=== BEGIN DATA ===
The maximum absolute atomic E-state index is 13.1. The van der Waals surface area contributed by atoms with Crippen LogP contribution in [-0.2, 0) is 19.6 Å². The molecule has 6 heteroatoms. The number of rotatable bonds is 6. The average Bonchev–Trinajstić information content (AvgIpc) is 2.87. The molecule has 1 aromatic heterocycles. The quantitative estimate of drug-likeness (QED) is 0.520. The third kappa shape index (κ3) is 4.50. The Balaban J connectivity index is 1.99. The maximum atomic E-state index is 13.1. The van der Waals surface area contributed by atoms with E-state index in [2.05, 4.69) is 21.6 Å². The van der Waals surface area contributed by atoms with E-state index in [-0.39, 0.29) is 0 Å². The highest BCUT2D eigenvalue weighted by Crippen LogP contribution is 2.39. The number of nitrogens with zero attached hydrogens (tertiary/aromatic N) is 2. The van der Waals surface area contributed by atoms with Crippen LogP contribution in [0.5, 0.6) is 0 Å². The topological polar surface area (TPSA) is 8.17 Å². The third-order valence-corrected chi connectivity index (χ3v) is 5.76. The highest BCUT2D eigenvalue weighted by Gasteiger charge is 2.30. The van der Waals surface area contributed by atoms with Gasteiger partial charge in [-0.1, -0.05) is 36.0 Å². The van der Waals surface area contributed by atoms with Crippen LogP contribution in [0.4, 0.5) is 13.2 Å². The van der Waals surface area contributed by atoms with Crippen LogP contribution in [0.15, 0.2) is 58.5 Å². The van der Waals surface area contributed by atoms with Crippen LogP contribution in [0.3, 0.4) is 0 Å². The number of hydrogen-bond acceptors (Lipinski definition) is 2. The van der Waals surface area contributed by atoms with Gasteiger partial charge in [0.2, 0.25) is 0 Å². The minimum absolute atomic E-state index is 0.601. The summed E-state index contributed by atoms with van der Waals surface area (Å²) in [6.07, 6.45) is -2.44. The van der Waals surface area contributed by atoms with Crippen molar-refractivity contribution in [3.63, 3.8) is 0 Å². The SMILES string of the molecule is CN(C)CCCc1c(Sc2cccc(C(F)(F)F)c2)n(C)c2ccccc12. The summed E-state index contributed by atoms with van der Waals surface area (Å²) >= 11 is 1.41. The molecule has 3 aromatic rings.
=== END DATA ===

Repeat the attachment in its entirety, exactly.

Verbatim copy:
The maximum absolute atomic E-state index is 13.1. The van der Waals surface area contributed by atoms with Crippen LogP contribution in [-0.2, 0) is 19.6 Å². The molecule has 6 heteroatoms. The number of rotatable bonds is 6. The average Bonchev–Trinajstić information content (AvgIpc) is 2.87. The molecule has 1 aromatic heterocycles. The quantitative estimate of drug-likeness (QED) is 0.520. The third kappa shape index (κ3) is 4.50. The Balaban J connectivity index is 1.99. The maximum atomic E-state index is 13.1. The van der Waals surface area contributed by atoms with E-state index in [2.05, 4.69) is 21.6 Å². The van der Waals surface area contributed by atoms with E-state index in [-0.39, 0.29) is 0 Å². The highest BCUT2D eigenvalue weighted by Crippen LogP contribution is 2.39. The number of nitrogens with zero attached hydrogens (tertiary/aromatic N) is 2. The van der Waals surface area contributed by atoms with Crippen LogP contribution in [0.5, 0.6) is 0 Å². The topological polar surface area (TPSA) is 8.17 Å². The third-order valence-corrected chi connectivity index (χ3v) is 5.76. The highest BCUT2D eigenvalue weighted by Gasteiger charge is 2.30. The van der Waals surface area contributed by atoms with Gasteiger partial charge in [-0.1, -0.05) is 36.0 Å². The van der Waals surface area contributed by atoms with Crippen LogP contribution in [0.4, 0.5) is 13.2 Å². The van der Waals surface area contributed by atoms with Crippen LogP contribution in [0.15, 0.2) is 58.5 Å². The van der Waals surface area contributed by atoms with Crippen LogP contribution in [0.3, 0.4) is 0 Å². The number of hydrogen-bond acceptors (Lipinski definition) is 2. The van der Waals surface area contributed by atoms with Gasteiger partial charge in [0.2, 0.25) is 0 Å². The minimum absolute atomic E-state index is 0.601. The summed E-state index contributed by atoms with van der Waals surface area (Å²) in [6.07, 6.45) is -2.44. The van der Waals surface area contributed by atoms with Crippen molar-refractivity contribution in [3.63, 3.8) is 0 Å². The SMILES string of the molecule is CN(C)CCCc1c(Sc2cccc(C(F)(F)F)c2)n(C)c2ccccc12. The summed E-state index contributed by atoms with van der Waals surface area (Å²) >= 11 is 1.41. The molecule has 3 aromatic rings.